The last operational mine on Baffin Island was that of the zinc-lead Nanisivik mine, Canada’s first mine in the Arctic. Opened in 1976 and closed in 2002, mine reclamation began again in 2003.

John relates that he is very optimistic about a possible new diamond mine operation at Chidliak, 120 kilometres northeast of Iqaluit. Peregrine Diamonds Limited, a Vancouver-based diamond exploration company controls over 858,000 hectares known as the Chidliak project. The project will be financed through a partnership with Peregrine Diamonds and De Beers Canada Limited, the world’s oldest diamond company.

“We were briefed on a very exciting program by the Peregrine Diamonds people,” says John. “They just brought in their first bulk samples from their camp… those samples are being shipped out on the boat in early July,” to research facilities in the south. Upon sample analysis, “We’re really going to know what’s going to happen, if that’s going to develop.”

Aside from the employment opportunities for residents of Iqaluit, the project would bring funding for cultural and sporting events. “There are some really exciting prospects for the community of Iqaluit if that takes off,” says John, maintaining that, “I’ve always said that Iqaluit is open for business, large and small… Eventually, when Peregrine Diamonds peaks off there will be huge logistics and support services that will have to come into play to support that. It all looks really, really positive.”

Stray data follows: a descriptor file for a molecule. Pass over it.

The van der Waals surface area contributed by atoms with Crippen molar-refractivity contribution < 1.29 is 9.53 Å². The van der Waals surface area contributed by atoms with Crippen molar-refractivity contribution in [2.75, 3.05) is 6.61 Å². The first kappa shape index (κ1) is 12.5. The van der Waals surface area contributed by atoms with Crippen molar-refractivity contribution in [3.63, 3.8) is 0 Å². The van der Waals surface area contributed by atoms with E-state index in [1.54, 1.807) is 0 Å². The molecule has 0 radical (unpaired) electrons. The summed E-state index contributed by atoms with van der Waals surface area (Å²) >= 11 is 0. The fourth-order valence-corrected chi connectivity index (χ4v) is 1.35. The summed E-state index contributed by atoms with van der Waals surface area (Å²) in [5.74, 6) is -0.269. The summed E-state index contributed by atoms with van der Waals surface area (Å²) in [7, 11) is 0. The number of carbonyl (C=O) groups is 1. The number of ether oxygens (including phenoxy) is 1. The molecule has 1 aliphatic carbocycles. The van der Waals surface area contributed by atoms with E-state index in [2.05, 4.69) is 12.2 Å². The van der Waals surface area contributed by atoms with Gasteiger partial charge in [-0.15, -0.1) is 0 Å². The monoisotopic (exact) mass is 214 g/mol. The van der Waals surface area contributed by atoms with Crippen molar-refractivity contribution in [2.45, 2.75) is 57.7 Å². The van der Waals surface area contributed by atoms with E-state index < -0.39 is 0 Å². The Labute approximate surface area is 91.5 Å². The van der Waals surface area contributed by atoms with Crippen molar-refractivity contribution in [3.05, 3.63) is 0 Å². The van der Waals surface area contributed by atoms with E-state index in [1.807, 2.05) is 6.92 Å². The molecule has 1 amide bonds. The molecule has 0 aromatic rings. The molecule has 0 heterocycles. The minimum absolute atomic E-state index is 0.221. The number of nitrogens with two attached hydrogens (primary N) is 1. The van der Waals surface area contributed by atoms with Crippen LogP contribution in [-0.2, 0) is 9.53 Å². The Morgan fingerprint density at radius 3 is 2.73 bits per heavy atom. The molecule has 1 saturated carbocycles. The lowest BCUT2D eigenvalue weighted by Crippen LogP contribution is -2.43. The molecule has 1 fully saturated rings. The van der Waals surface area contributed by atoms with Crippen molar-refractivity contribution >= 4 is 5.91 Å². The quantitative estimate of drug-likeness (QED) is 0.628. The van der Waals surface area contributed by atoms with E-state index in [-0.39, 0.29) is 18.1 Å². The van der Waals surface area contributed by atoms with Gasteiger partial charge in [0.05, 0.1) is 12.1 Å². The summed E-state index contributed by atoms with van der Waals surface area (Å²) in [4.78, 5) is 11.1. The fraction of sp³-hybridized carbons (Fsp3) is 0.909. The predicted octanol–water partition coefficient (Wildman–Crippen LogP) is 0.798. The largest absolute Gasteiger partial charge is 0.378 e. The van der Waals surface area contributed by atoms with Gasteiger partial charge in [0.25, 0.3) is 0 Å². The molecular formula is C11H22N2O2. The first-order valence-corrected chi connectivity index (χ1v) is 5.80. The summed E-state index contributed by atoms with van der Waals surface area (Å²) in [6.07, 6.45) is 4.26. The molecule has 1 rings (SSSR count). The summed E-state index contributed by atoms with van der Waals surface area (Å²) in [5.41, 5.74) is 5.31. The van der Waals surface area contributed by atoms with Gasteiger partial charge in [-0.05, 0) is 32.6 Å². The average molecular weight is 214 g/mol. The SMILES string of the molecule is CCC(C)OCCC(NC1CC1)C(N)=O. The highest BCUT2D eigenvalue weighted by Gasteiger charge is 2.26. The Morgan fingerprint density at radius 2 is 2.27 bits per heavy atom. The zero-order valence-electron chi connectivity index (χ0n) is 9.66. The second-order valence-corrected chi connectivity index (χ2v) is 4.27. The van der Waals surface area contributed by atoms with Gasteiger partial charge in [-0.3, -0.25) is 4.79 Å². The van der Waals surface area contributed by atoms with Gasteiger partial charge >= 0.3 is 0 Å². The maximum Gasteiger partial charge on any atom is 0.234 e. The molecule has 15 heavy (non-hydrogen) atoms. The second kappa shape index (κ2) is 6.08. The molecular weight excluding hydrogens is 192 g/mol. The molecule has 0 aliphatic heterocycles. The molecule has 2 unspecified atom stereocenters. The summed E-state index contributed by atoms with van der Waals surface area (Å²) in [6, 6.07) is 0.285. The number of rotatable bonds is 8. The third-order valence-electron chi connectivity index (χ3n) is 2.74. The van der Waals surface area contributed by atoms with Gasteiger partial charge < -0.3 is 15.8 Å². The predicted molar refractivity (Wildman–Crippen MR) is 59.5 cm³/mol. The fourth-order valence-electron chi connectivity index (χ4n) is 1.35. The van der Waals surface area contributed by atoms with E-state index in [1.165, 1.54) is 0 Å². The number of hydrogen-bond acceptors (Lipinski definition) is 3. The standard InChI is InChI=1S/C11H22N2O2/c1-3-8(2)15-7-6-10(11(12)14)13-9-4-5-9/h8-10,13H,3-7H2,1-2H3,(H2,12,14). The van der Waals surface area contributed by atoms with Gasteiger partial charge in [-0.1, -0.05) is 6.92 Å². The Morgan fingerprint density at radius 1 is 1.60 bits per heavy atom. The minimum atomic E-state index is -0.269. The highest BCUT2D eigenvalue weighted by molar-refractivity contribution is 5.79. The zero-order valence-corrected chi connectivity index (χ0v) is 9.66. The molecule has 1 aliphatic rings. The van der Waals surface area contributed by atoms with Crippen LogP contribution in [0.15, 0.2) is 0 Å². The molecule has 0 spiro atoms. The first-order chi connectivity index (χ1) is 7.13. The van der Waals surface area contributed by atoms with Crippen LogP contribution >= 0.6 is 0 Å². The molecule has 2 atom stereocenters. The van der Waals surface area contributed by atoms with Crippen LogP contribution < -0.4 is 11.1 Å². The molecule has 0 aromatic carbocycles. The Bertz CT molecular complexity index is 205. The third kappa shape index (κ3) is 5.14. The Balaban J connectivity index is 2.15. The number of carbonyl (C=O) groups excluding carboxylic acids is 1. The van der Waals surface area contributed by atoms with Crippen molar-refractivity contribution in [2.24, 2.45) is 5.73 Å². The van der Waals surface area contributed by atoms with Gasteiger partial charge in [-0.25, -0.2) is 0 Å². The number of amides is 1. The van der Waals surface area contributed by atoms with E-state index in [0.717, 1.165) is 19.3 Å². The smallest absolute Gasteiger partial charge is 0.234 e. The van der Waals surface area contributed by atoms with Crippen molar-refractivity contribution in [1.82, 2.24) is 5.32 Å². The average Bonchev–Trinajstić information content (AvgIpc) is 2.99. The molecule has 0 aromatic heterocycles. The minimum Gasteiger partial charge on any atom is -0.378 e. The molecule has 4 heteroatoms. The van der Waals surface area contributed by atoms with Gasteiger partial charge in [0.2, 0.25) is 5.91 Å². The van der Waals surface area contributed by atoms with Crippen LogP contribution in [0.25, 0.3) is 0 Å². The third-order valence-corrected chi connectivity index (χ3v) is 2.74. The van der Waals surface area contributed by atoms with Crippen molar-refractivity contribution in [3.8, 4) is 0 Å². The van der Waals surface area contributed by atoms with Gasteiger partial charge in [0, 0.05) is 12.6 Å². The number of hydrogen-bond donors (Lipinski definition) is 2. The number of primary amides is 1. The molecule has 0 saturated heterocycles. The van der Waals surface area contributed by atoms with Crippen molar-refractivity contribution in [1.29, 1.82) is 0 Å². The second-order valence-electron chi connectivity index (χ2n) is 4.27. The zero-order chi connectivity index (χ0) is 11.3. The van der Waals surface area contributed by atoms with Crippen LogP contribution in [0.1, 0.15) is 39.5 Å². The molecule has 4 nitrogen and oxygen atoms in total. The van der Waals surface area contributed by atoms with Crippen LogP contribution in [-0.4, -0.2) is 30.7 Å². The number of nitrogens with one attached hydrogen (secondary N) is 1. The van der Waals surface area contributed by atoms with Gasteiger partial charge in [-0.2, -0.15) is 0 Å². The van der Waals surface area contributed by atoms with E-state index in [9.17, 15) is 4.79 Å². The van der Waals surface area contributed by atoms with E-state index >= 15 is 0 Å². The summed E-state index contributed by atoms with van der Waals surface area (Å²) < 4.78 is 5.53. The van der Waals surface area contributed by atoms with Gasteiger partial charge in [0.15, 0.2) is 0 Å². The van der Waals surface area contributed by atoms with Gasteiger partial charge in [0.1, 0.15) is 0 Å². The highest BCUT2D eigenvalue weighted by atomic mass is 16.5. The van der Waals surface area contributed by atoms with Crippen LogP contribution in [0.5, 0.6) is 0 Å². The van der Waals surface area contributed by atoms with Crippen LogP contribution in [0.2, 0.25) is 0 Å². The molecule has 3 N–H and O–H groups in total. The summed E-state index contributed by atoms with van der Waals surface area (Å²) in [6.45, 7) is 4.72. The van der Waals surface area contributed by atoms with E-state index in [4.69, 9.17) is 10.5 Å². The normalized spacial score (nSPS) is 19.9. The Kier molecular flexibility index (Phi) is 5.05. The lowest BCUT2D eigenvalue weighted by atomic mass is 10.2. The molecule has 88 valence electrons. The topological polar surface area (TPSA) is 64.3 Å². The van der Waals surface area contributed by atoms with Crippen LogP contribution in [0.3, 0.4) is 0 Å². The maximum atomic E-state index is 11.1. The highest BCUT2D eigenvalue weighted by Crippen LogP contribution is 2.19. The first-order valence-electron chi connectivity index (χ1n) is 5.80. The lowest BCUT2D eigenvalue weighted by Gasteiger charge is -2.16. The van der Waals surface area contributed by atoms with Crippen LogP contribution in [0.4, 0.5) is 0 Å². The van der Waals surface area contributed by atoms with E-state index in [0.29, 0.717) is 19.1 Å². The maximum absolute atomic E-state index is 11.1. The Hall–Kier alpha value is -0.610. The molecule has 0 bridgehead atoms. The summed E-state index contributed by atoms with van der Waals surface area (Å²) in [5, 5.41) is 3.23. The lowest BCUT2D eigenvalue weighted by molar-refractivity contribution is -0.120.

A Common Vision

Iqaluit’s sustainability plan is currently in development and within the first draft will be a community feedback overview of the city’s relationship to the environment, social wellbeing and productivity. As a community, Iqaluit shares a common vision for its future; it is community involvement in decision making that will assist in realizing the city’s future.

“People reveal their true value for the community… people expressed what they desire, what they don’t want to see. All that material is being used to develop the long term vision for the sustainable plan,” John says. “Woven into that is the recognition of our Inuit heritage, which is so rich.”

John shares that when he arrived in Iqaluit in 1976, the fur industry was still a major part of the community. Since becoming the capital of Nunavut, Iqaluit has developed a very diverse population, an assimilation of the traditional with the modern as it moves forward. But still, “Right from our mission statement, as a city, we say that we will respect our rich historical and cultural heritage. We’re always going to keep that front and foremost.”

June 24, 2018, 3:00 AM EDT

A Proactive Approach to Resolving a Longstanding Debate

About forty skilled Central and South American workers from Ecuador, Peru, Columbia and Costa Rica came to British Columbia, Canada as temporary foreign workers (TFWs) in 2006. This story incited Labourers’ International Union of North America (LiUNA) call for reforms to Canada’s TFW program (TFWP) and the International Mobility Program (IMP). LiUNA, a powerful voice within the construction industry with over half a million members – 110,000 of whom are in Canada – has been the only Canadian union to address the issue.